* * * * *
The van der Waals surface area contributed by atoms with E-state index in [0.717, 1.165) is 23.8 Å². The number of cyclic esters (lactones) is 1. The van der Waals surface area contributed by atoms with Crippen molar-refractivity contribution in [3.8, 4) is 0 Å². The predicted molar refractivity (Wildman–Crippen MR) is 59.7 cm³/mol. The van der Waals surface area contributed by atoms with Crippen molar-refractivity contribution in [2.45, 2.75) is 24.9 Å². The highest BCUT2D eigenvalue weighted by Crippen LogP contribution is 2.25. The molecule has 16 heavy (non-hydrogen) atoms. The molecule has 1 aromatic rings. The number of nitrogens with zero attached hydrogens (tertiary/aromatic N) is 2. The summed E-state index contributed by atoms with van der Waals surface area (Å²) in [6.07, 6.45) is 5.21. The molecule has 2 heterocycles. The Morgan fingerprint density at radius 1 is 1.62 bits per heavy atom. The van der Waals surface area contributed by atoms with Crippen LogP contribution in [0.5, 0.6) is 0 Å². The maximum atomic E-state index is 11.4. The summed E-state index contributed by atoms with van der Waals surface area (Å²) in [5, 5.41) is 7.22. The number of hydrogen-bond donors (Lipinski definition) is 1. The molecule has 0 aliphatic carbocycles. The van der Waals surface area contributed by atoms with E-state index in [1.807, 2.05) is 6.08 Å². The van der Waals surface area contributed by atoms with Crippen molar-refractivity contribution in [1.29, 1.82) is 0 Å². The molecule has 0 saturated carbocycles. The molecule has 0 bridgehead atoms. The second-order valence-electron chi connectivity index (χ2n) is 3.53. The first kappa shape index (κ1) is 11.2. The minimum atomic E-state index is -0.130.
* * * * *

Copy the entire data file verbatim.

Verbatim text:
The van der Waals surface area contributed by atoms with E-state index in [0.717, 1.165) is 23.8 Å². The number of cyclic esters (lactones) is 1. The van der Waals surface area contributed by atoms with Crippen molar-refractivity contribution in [3.8, 4) is 0 Å². The predicted molar refractivity (Wildman–Crippen MR) is 59.7 cm³/mol. The van der Waals surface area contributed by atoms with Crippen molar-refractivity contribution in [2.45, 2.75) is 24.9 Å². The highest BCUT2D eigenvalue weighted by Crippen LogP contribution is 2.25. The molecule has 16 heavy (non-hydrogen) atoms. The molecule has 1 aromatic rings. The number of nitrogens with zero attached hydrogens (tertiary/aromatic N) is 2. The summed E-state index contributed by atoms with van der Waals surface area (Å²) in [6.07, 6.45) is 5.21. The molecule has 2 heterocycles. The Morgan fingerprint density at radius 1 is 1.62 bits per heavy atom. The van der Waals surface area contributed by atoms with Crippen LogP contribution in [0.5, 0.6) is 0 Å². The maximum atomic E-state index is 11.4. The summed E-state index contributed by atoms with van der Waals surface area (Å²) in [5, 5.41) is 7.22. The number of hydrogen-bond donors (Lipinski definition) is 1. The molecule has 0 aliphatic carbocycles. The van der Waals surface area contributed by atoms with E-state index in [1.807, 2.05) is 6.08 Å². The van der Waals surface area contributed by atoms with Crippen molar-refractivity contribution in [1.29, 1.82) is 0 Å². The molecule has 0 saturated carbocycles. The molecule has 0 bridgehead atoms. The second-order valence-electron chi connectivity index (χ2n) is 3.53. The first kappa shape index (κ1) is 11.2. The minimum atomic E-state index is -0.130.